Snapper _lowres

An already long, hot summer got longer and hotter for Louisiana’s offshore recreational fishermen when the Louisiana Department of Wildlife and Fisheries’ top management team officially announced opposition to a bill making its way through the U.S. House to create regional red snapper management.

That revelation, and subsequent explanations, dominated Thursday’s near-four-hour state Wildlife and Fisheries Commission meeting.

LDWF secretary Charlie Melancon described an amendment to HR 3094, offered by Rep. Garret Graves, R-Baton Rouge, to deny the use of federal funds to implement a regional red snapper management plan a “killer” amendment.

Without federal funds, Melancon and LDWF fisheries assistant secretary Patrick Banks said the state’s implementation is, in Melancon’s words, “fiscally irresponsible.”

Banks told the commission state red snapper management would necessitate state data collection and monitoring, shrimp bycatch studies, and capital investments that would total, along with enforcement, $10 million in the first year of state control.

Banks said that number would be reduced by as much as $4 million in the second through the fifth years, and said there has been no indication federal biologists would share annual data they are mandated to collect that could lessen state costs.

Louisiana recreational anglers, who have been forced to endure reduced opportunity to catch a growing red snapper population in federal waters — 2016’s original recreational season was 10 days in early June. They have complained federal data is flawed and produced by an antiquated system, and have pushed for regional, state-by-state management for the past six years, but have been turned away in every move by the Gulf of Mexico Fishery Management Council.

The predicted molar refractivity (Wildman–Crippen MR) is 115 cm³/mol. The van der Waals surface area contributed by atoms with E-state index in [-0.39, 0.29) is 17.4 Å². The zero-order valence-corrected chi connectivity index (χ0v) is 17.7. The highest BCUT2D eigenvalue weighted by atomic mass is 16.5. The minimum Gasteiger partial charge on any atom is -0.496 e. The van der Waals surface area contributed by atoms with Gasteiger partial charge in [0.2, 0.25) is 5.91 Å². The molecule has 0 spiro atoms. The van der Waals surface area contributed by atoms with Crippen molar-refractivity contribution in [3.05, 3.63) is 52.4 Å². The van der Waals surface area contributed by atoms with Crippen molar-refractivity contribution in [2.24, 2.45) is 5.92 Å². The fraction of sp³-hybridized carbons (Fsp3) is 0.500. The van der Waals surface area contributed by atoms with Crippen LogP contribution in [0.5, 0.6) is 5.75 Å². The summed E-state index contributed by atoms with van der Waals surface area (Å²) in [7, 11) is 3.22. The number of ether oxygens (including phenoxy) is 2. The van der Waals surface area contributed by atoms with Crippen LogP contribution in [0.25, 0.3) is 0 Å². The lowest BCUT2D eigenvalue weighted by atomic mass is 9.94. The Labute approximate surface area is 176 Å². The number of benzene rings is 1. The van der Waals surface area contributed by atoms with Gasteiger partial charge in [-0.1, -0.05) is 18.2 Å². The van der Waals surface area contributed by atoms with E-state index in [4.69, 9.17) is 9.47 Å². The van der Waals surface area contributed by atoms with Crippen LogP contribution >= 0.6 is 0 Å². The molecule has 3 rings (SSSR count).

Frustration turned to anger for private recreational fishermen in 2015 when the total recreational allowed red snapper catch was reduced when a for-hire/charterboat quota was hacked from the overall annual recreational quota.

Melancon’s reaction to those objections came in a prepared statement read to the commission: “HR 3094 would transfer to the Gulf states the management authority and responsibility for scientific data collection for the red snapper resource in state and federal waters off their respective coasts.

“However, HR3094 as recently amended … would not transfer any federal funding to the states to conduct necessary stock assessment, research data collection or enforcement. Without federal funding, Louisiana could particularly lack the resources to manage the red snapper fishery. HR 3094 would not be a viable option for the Department of Wildlife and Fisheries,” Melancon said.

Banks said LA Creel, the groundbreaking plan to monitor Louisiana’s red snapper catch, will continue. LA Creel produces catch data more quickly than does the federal system, and has been accepted in several quarters as a more efficient and more workable tool in red snapper management.

Melancon said the department will continue to work with the GMFMC to develop a workable recreational plan.

Louisiana Coastal Conservation Association executive director David Cresson bristled when Melancon said the LDWF would turn to the GMFMC for direction in correcting the perceived imbalance for recreational anglers in the overall red snapper management scheme.

“The (LDWF) administrators have attended two Gulf Council meetings,” Cresson said, noting the current administration took over the LDWF in early January.

“These administrators haven’t been through the trials and tribulations of those who have been attending council meetings, doing this for 10 years or longer,” Cresson said. “To act like we can just go back to the Gulf Council and wave a magic wand and get results is hard to swallow. We’ve been down that road before, and it leads to nowhere.

“But what I’m most shocked about,” Cresson said, “is that with this administration we went from a department with a can-do attitude to a department with a we-can’t-do-that attitude.”